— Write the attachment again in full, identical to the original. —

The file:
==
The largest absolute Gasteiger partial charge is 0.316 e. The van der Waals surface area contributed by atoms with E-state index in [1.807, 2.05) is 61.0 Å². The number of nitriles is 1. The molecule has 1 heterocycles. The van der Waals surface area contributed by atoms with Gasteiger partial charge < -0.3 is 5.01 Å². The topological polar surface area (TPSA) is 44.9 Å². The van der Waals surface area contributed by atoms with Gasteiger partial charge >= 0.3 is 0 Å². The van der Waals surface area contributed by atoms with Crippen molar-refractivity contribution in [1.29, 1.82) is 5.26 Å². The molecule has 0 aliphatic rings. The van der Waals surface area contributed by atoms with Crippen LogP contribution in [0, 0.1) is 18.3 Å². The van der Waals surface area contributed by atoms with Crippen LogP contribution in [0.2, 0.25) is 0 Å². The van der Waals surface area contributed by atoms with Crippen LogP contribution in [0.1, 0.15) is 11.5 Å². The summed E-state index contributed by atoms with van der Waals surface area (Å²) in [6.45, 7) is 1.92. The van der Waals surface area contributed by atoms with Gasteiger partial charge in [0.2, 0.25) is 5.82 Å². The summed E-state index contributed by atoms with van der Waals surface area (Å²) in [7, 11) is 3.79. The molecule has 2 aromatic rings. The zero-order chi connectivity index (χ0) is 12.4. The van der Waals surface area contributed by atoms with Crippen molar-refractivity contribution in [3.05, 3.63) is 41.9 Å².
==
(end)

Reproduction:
The largest absolute Gasteiger partial charge is 0.316 e. The van der Waals surface area contributed by atoms with E-state index in [1.807, 2.05) is 61.0 Å². The number of nitriles is 1. The molecule has 1 heterocycles. The van der Waals surface area contributed by atoms with Gasteiger partial charge < -0.3 is 5.01 Å². The topological polar surface area (TPSA) is 44.9 Å². The van der Waals surface area contributed by atoms with Gasteiger partial charge >= 0.3 is 0 Å². The van der Waals surface area contributed by atoms with Crippen molar-refractivity contribution in [1.29, 1.82) is 5.26 Å². The molecule has 0 aliphatic rings. The van der Waals surface area contributed by atoms with Crippen LogP contribution in [0, 0.1) is 18.3 Å². The van der Waals surface area contributed by atoms with Crippen LogP contribution in [0.2, 0.25) is 0 Å². The van der Waals surface area contributed by atoms with Crippen LogP contribution in [0.1, 0.15) is 11.5 Å². The summed E-state index contributed by atoms with van der Waals surface area (Å²) in [6.45, 7) is 1.92. The van der Waals surface area contributed by atoms with Gasteiger partial charge in [0.2, 0.25) is 5.82 Å². The summed E-state index contributed by atoms with van der Waals surface area (Å²) in [7, 11) is 3.79. The molecule has 2 aromatic rings. The zero-order chi connectivity index (χ0) is 12.4. The van der Waals surface area contributed by atoms with Crippen molar-refractivity contribution in [3.05, 3.63) is 41.9 Å².